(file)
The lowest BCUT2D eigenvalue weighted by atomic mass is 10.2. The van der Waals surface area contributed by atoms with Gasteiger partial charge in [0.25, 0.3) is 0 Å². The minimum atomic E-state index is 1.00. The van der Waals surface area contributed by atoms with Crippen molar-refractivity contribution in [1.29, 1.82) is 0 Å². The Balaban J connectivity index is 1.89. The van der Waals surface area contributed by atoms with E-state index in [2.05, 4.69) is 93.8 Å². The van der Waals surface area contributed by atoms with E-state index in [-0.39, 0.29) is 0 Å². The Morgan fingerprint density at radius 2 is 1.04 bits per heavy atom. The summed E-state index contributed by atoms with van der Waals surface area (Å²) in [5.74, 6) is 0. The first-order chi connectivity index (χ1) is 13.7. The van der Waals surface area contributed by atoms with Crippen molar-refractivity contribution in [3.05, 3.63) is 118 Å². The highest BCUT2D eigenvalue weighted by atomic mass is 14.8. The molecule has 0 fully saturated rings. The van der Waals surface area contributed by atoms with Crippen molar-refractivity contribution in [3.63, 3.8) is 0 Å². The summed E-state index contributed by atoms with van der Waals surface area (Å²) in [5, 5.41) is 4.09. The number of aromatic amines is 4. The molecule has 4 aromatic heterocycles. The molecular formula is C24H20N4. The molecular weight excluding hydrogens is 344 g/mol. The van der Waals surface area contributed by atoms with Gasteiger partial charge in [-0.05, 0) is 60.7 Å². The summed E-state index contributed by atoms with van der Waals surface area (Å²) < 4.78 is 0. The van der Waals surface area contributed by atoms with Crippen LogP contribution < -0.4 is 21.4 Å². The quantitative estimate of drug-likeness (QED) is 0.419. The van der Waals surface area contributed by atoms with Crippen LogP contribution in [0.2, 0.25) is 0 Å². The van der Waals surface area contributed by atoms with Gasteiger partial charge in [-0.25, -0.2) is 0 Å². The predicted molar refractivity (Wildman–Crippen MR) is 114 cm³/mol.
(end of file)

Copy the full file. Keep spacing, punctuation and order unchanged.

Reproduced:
The lowest BCUT2D eigenvalue weighted by atomic mass is 10.2. The van der Waals surface area contributed by atoms with Gasteiger partial charge in [0.25, 0.3) is 0 Å². The minimum atomic E-state index is 1.00. The van der Waals surface area contributed by atoms with Crippen molar-refractivity contribution in [1.29, 1.82) is 0 Å². The Balaban J connectivity index is 1.89. The van der Waals surface area contributed by atoms with E-state index in [2.05, 4.69) is 93.8 Å². The van der Waals surface area contributed by atoms with E-state index in [-0.39, 0.29) is 0 Å². The Morgan fingerprint density at radius 2 is 1.04 bits per heavy atom. The summed E-state index contributed by atoms with van der Waals surface area (Å²) in [5.74, 6) is 0. The first-order chi connectivity index (χ1) is 13.7. The van der Waals surface area contributed by atoms with Crippen molar-refractivity contribution in [3.05, 3.63) is 118 Å². The highest BCUT2D eigenvalue weighted by atomic mass is 14.8. The molecule has 0 fully saturated rings. The van der Waals surface area contributed by atoms with Crippen molar-refractivity contribution in [3.63, 3.8) is 0 Å². The summed E-state index contributed by atoms with van der Waals surface area (Å²) in [5, 5.41) is 4.09. The number of aromatic amines is 4. The molecule has 4 aromatic heterocycles. The molecular formula is C24H20N4. The molecular weight excluding hydrogens is 344 g/mol. The van der Waals surface area contributed by atoms with Gasteiger partial charge in [-0.05, 0) is 60.7 Å². The summed E-state index contributed by atoms with van der Waals surface area (Å²) < 4.78 is 0. The van der Waals surface area contributed by atoms with Crippen LogP contribution < -0.4 is 21.4 Å². The quantitative estimate of drug-likeness (QED) is 0.419. The van der Waals surface area contributed by atoms with Crippen LogP contribution in [0.2, 0.25) is 0 Å². The van der Waals surface area contributed by atoms with Gasteiger partial charge in [-0.25, -0.2) is 0 Å². The predicted molar refractivity (Wildman–Crippen MR) is 114 cm³/mol.